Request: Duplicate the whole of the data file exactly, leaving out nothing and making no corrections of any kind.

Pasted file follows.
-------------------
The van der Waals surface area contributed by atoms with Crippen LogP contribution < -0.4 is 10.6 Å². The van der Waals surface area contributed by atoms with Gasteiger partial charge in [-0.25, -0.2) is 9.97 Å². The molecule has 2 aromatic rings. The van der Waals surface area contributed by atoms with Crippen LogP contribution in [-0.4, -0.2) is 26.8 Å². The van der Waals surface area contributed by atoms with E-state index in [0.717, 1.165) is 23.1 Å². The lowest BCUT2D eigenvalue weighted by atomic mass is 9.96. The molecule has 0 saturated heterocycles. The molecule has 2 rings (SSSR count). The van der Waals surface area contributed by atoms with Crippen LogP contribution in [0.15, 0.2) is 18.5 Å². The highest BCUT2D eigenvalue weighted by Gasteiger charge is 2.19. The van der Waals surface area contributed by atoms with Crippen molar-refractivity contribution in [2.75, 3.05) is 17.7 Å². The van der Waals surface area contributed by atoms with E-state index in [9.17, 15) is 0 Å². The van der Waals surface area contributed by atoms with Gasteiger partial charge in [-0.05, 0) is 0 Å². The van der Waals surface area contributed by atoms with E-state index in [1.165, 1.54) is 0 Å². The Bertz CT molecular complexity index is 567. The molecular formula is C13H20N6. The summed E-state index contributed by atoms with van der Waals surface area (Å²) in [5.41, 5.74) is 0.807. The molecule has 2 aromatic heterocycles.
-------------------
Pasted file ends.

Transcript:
The van der Waals surface area contributed by atoms with Crippen LogP contribution < -0.4 is 10.6 Å². The van der Waals surface area contributed by atoms with Gasteiger partial charge in [-0.25, -0.2) is 9.97 Å². The molecule has 2 aromatic rings. The van der Waals surface area contributed by atoms with Crippen LogP contribution in [-0.4, -0.2) is 26.8 Å². The van der Waals surface area contributed by atoms with E-state index in [0.717, 1.165) is 23.1 Å². The lowest BCUT2D eigenvalue weighted by atomic mass is 9.96. The molecule has 0 saturated heterocycles. The molecule has 2 rings (SSSR count). The van der Waals surface area contributed by atoms with Crippen LogP contribution in [0.15, 0.2) is 18.5 Å². The highest BCUT2D eigenvalue weighted by Gasteiger charge is 2.19. The van der Waals surface area contributed by atoms with Crippen molar-refractivity contribution in [2.75, 3.05) is 17.7 Å². The van der Waals surface area contributed by atoms with E-state index in [9.17, 15) is 0 Å². The van der Waals surface area contributed by atoms with Gasteiger partial charge in [-0.05, 0) is 0 Å². The van der Waals surface area contributed by atoms with E-state index in [1.165, 1.54) is 0 Å². The Bertz CT molecular complexity index is 567. The molecular formula is C13H20N6. The summed E-state index contributed by atoms with van der Waals surface area (Å²) in [5.41, 5.74) is 0.807. The molecule has 2 aromatic heterocycles.